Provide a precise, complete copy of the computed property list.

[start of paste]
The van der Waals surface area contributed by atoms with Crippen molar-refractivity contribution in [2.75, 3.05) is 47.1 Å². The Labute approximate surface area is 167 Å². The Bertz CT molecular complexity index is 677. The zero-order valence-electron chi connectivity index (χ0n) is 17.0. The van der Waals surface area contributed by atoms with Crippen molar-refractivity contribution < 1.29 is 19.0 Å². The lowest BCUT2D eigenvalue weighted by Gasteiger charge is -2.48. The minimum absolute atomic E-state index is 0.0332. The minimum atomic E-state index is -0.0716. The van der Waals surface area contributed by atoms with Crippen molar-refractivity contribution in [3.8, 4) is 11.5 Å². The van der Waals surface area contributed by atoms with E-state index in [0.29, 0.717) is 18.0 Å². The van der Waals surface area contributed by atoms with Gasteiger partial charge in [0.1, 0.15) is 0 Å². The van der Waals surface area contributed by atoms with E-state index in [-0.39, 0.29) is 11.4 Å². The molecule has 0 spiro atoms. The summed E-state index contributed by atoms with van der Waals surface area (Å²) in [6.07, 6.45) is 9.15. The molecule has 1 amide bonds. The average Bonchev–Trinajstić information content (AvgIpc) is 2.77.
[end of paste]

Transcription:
The van der Waals surface area contributed by atoms with Crippen molar-refractivity contribution in [2.75, 3.05) is 47.1 Å². The Labute approximate surface area is 167 Å². The Bertz CT molecular complexity index is 677. The zero-order valence-electron chi connectivity index (χ0n) is 17.0. The van der Waals surface area contributed by atoms with Crippen molar-refractivity contribution < 1.29 is 19.0 Å². The lowest BCUT2D eigenvalue weighted by Gasteiger charge is -2.48. The minimum absolute atomic E-state index is 0.0332. The minimum atomic E-state index is -0.0716. The van der Waals surface area contributed by atoms with Crippen molar-refractivity contribution in [3.8, 4) is 11.5 Å². The van der Waals surface area contributed by atoms with E-state index in [0.29, 0.717) is 18.0 Å². The van der Waals surface area contributed by atoms with Gasteiger partial charge in [0.1, 0.15) is 0 Å². The van der Waals surface area contributed by atoms with E-state index in [-0.39, 0.29) is 11.4 Å². The molecule has 0 spiro atoms. The summed E-state index contributed by atoms with van der Waals surface area (Å²) in [6.07, 6.45) is 9.15. The molecule has 1 amide bonds. The average Bonchev–Trinajstić information content (AvgIpc) is 2.77.